Umunna criticises the Coalition’s rebalancing act

Umunna on Marr“Efforts to rebalance the UK economy away from London and the southeast using a regional growth fund have been ‘mired in chaos and delay’, the shadow business secretary will say on Wednesday. … The £3.2bn fund is £900m behind schedule in attracting private investment, and £750m of the first £1.9bn of public money allocated to projects had yet to be drawn down, in the year to March … The government responded that the ‘slower than expected delivery of private investment reflects the progress of the economic recovery’, but added momentum was building.” – Financial Times

Female MPs are “less inclined to discuss the big issues”, claims the, er, ever-serious and upstanding Mitchell

“The growing number of female MPs will create a ‘problem’ because they are ‘less inclined to discuss the big issues’ such as ‘should we invade Iraq’, a Labour MP has said. … Austin Mitchell, the Labour MP for Grimsby who is stepping down at the next election, said that women will make Parliament focus more on ‘family and social issues’. … His remarks sparked a furious response from Anna Soubry, the Conservative defence minister.” – Daily Telegraph

Labour MP accused of encouraging “mob rule” after anti-Israel protest

Mob“A Labour frontbencher was accused of encouraging mob rule last night after she boasted of taking part in an anti-Israel protest that forced a supermarket to close. … Shabana Mahmood lay in the street outside a Sainsbury’s store in Birmingham alongside dozens of pro-Palestine campaigners, protesting against the fact that it was ‘stocking goods from illegal settlements’. … Her ‘direct action’ forced the supermarket to close for several hours on a busy Saturday.” – Daily Mail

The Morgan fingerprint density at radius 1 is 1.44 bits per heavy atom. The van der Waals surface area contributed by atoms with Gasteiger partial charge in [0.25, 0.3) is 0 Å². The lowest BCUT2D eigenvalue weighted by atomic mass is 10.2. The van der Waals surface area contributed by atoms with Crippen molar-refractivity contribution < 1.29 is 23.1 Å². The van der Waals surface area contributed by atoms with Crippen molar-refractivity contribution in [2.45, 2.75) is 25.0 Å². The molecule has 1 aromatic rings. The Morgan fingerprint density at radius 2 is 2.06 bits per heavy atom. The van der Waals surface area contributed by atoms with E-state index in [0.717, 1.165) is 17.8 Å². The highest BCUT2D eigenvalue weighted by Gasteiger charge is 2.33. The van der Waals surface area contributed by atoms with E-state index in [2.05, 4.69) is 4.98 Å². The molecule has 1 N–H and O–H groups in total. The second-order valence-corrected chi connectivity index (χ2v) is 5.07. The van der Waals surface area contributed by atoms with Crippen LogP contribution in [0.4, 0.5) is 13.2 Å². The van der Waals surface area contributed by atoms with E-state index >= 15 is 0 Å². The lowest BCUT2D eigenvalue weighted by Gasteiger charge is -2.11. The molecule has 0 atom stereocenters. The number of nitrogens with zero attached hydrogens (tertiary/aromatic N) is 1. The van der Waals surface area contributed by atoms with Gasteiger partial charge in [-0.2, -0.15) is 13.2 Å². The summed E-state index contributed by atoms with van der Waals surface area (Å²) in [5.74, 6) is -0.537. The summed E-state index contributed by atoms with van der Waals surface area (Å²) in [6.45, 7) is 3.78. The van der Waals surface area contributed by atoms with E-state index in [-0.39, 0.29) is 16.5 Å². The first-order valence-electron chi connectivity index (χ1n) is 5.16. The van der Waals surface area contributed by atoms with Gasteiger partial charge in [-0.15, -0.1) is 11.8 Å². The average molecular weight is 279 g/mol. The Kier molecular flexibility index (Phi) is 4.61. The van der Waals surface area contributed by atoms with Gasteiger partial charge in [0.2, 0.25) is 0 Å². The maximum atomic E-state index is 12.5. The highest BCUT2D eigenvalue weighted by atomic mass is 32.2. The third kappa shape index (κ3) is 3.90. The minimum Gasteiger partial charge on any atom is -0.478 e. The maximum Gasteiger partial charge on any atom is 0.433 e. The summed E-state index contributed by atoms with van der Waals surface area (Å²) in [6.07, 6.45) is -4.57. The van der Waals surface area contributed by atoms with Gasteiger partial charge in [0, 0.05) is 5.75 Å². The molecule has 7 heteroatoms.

• “Rockets were fired from the Gaza Strip into southern Israel on Tuesday, causing the Israeli military to resume its bombing campaign there and bringing to an end talks in Cairo meant to agree a long-term truce between the two sides.” – Financial Times
  • “The wife and daughter of a Hamas military chief were said to have died in a fresh Israeli airstrike as heavy fighting in Gaza resumed following a collapse in ceasefire talks.” – Daily Mail
  • “Respect MP George Galloway has been interviewed by police under caution after claims that he incited racial hatred by declaring Bradford an ‘Israel-free zone’.” – The Guardian

> Yesterday: Mohammed Amin on Comment – Palestine must be handled carefully at home, as well as abroad

Rahman accused of exerting “spiritual influence” in Tower Hamlets

“Britain’s first elected Muslim mayor has been accused in the High Court of exerting unlawful ‘spiritual influence’ over voters, who were allegedly told that it was their religious duty to vote for him. … Electors were told that they could hope for rewards in the afterlife if they voted for Lutfur Rahman, but might be punished in the next world if they supported his Labour rival, documents filed at the court claim.” – The Times (£)

  • “The conduct of recent ballots in Tower Hamlets shames local politicians and raises disturbing questions about electoral abuse on a wider scale.” – Times editorial (£)

NHS England’s “do not resuscitate” question

NHS“Nurses are visiting the elderly at home to see whether they would agree to a ‘do not resuscitate’ order. … They are asking patients they have never met sensitive medical questions, including what should happen if their health suddenly fails. … The questionnaires are part of an NHS England scheme to improve care of the elderly and keep them out of hospital. It is not clear why DNR is on the forms.” – Daily Mail